Astodan • Évora [LP]
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Évora by Astodan on vinyl. Comes on 180g colored vinyl in a co-release with A Thousand Arms.
Comes in a gatefold sleeve in two variants:
- EU variant: Flare Blue w/ White Blob & Black Splatter (limited to 350 copies)
- (SOLD OUT) US variant: Half 'n Half Black & Clear w/ Gold Splatter (only 20 available via dunk!records, limited to 150 copies via A Thousand Arms)
Release on May 6th, 2022.
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It seems not long ago that this Belgian band was a newcomer that we had taken under our wing at the label, and now suddenly they’re firmly rooted veterans who have made quite a name for themselves among fans of both post-metal and post-rock. On their third release with us, Astodan have truly spread their wings, achieving the doubly impressive feat of continuing to push their established sound to new heights while also seamlessly blending in an entirely new element, as Évora is the first of their albums to include vocals. While it may seem in theory to be a sharp turn in a new direction, in practice it presents as an entirely natural evolution of the band’s sound, which has always contained the kind of soft-loud dynamics that invite the inclusion of a vocalist.
Bart Van Der Elst steps confidently into that role with a style of delivery that provides integral additional energy and texture without occupying the kind of dominant space that one would expect from bands with more traditional lead singers. However, his placement in the middle of mix as opposed to the front doesn’t diminish the importance of his role; in fact, it is his voice that acts as the steady through-line that ties everything together, like a bridge connecting the music as it shifts.
Listeners may already be familiar with his work with The Geraldines. If they are, they may be surprised to learn of Van Der Elst’s involvement, because while his higher-register vocals meld perfectly with The Geraldine’s frenetic indie rock style, they might not seem like the most obvious choice for a denser post-metal sound. But such an expectation would prove unfounded, as his voice lends a unique and otherworldly quality to each song. He also shows an ability to adapt impressively to Astodan’s more methodical pacing by drawing out his vocalizations. Once everything is in its place, Van Der Elst proves to be a perfect choice for the position, bringing a valuable new dimension that propels the band into richer and more exciting sonic territories.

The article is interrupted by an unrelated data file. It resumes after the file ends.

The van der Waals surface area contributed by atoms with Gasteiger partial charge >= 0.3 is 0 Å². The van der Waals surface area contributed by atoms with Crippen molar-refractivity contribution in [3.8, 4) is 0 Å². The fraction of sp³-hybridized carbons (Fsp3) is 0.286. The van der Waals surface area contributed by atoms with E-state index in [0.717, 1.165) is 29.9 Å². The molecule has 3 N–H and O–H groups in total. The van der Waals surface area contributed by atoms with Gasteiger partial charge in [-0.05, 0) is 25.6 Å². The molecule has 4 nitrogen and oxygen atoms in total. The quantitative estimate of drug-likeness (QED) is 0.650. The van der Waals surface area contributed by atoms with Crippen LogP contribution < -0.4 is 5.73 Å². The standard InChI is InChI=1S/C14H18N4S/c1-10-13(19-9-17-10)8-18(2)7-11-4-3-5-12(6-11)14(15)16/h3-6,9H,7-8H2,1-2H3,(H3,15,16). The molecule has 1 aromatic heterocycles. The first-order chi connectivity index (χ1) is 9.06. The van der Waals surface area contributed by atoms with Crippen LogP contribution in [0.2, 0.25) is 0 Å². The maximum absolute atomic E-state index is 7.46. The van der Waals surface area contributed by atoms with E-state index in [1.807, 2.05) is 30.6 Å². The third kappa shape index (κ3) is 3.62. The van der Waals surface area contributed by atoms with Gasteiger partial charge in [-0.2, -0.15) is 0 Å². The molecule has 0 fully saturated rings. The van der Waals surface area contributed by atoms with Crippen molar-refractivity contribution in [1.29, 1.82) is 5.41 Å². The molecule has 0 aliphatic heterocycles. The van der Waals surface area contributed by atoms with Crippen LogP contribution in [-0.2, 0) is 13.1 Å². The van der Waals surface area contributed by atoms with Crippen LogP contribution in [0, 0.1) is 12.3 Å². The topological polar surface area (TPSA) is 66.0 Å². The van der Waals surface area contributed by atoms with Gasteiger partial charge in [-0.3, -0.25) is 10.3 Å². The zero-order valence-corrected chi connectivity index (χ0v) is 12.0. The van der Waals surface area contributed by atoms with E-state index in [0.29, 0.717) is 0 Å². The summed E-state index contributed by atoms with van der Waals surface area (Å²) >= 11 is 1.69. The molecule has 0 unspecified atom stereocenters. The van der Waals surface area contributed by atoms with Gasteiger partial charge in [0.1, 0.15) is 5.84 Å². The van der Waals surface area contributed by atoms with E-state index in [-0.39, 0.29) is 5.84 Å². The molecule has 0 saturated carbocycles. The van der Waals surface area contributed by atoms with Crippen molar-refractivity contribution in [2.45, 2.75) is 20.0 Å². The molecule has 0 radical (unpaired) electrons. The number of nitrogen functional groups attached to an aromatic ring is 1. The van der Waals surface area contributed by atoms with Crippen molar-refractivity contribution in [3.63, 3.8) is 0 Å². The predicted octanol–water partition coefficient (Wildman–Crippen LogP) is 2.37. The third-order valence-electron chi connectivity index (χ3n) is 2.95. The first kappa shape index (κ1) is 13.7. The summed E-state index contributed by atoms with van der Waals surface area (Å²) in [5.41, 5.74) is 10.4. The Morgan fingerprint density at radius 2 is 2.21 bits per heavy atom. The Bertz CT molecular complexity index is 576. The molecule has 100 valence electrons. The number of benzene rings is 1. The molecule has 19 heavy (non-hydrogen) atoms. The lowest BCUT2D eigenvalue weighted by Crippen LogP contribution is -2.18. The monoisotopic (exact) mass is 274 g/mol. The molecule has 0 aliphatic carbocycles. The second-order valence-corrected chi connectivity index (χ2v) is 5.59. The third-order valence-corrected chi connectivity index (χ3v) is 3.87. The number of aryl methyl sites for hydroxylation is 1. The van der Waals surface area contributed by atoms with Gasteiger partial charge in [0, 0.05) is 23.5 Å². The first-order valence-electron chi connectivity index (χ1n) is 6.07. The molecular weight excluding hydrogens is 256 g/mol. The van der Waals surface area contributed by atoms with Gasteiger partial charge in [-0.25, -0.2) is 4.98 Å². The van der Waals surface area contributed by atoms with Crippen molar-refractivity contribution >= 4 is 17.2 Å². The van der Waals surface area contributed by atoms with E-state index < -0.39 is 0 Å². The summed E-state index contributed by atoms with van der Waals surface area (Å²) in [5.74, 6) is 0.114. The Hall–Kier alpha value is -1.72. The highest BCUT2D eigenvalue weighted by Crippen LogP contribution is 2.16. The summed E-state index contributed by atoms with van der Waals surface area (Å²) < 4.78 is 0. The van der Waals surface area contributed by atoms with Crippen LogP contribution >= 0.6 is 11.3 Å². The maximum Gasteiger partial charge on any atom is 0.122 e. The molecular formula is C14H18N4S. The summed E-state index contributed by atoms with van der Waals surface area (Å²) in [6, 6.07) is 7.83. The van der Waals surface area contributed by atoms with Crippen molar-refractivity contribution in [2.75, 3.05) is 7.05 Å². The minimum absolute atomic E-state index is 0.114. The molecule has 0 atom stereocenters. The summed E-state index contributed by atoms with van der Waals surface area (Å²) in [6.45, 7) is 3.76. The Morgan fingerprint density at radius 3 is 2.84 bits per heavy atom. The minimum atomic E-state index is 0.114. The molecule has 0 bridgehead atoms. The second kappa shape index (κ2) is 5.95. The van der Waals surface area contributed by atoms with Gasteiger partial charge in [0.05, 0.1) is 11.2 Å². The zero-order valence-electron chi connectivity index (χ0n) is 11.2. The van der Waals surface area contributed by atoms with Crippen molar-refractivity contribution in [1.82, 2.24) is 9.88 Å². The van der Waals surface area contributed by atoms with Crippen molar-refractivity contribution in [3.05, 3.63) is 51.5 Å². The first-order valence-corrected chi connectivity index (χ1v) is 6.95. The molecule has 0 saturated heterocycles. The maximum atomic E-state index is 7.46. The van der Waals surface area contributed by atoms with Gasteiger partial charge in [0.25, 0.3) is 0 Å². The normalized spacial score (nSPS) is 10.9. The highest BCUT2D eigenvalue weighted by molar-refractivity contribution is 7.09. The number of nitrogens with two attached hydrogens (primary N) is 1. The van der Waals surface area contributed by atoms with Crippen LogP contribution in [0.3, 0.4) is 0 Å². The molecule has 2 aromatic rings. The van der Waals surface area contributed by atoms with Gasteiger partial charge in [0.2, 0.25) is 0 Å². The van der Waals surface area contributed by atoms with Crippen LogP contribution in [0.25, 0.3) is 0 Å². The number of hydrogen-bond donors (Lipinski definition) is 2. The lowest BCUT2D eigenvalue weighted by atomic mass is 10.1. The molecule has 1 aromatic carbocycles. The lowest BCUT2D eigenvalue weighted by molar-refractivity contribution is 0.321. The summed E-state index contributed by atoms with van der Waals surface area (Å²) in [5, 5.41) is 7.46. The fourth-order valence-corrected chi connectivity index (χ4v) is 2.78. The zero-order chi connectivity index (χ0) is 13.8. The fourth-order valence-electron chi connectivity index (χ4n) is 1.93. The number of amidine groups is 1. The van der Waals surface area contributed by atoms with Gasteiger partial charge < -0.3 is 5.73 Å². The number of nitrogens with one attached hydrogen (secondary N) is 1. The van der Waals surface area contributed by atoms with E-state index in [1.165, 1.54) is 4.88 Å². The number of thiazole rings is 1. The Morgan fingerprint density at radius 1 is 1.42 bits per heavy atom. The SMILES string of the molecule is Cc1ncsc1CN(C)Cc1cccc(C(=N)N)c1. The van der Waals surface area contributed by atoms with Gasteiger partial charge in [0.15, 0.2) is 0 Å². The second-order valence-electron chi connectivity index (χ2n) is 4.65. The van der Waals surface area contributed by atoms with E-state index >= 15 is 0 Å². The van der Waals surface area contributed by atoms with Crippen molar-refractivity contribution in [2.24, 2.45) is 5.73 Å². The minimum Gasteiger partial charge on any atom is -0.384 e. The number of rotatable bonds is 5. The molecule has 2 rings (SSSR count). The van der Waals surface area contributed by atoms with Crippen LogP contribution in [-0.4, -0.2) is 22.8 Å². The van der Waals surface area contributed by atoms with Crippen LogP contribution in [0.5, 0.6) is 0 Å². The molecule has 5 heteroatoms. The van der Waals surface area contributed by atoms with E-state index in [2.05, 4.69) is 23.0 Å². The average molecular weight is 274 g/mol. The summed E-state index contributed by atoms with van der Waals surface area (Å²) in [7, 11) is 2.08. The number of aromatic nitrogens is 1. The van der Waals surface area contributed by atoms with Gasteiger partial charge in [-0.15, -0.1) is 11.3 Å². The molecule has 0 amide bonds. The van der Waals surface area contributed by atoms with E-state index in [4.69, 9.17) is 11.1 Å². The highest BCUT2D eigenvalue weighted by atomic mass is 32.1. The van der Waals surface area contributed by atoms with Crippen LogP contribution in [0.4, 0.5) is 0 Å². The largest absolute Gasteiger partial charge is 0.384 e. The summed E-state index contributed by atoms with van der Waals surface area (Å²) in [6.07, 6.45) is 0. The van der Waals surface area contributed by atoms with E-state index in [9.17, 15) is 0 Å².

Including lyrics allows them to more clearly highlight the themes that have run through their previous work. Again delving into the idea of burial rituals, the band invokes the “bone chapel” of Capela dos Ossos, which stands in Evora, Portugal. When the city’s cemeteries became full in the 17th century, Franciscan monks built the chapel and used exhumed bones to adorn the walls and ceiling. Their goal was to remind visitors to consider the fragility and temporary nature of life, as well as the potential for beauty. There are poems and other phrases carved around the chapel, and some of these were used in the lyrics for the record. This concept of considering the life of the individual against a backdrop of life in the broadest sense matches perfectly with Astodan’s chosen sound, which seeks to pair huge, sweeping heaviness with moments of intimacy and vulnerability.
On the topic of the band’s ever-growing sonic canvas, Évora features what is undoubtedly their biggest-sounding collection of songs to date. Some of this can be attributed to the astute production, which was handled by Jannes Van Rossom right here at our own dunk! studios. Van Rossom lends noticeable crispness and depth to each song, showing prudent foresight in allowing the quieter parts to retain their delicacy, which in turn paves the way for the heavy moments to hit as hard as they possibly can. The mix on the vocals is also an intriguing choice, as they are pushed further back, almost in a typical shoegaze fashion, except without sacrificing the clarity of Van Der Elst’s voice. It’s a choice which imparts a unique, intangible quality to the music – familiar in certain ways, yet still thoroughly singular.
But beyond the increased production values, Évora is also the most mature-sounding material Astodan have brought forth to date. Their deft balance of melody and aggression is there as it always has been, but the pacing, progression, dynamics, and dramatics are noticeably amplified. The addition of vocals not only delivers a fresh element, but also helps to emphasize transitions and emotional swells that had to stand on their own on previous recordings. It is unquestionably the band’s most vivid and inspired work to date, and we’re thrilled to walk beside them as they usher in this new chapter of their evolution and expand upon the already-substantial foundation they’ve built over these past several years.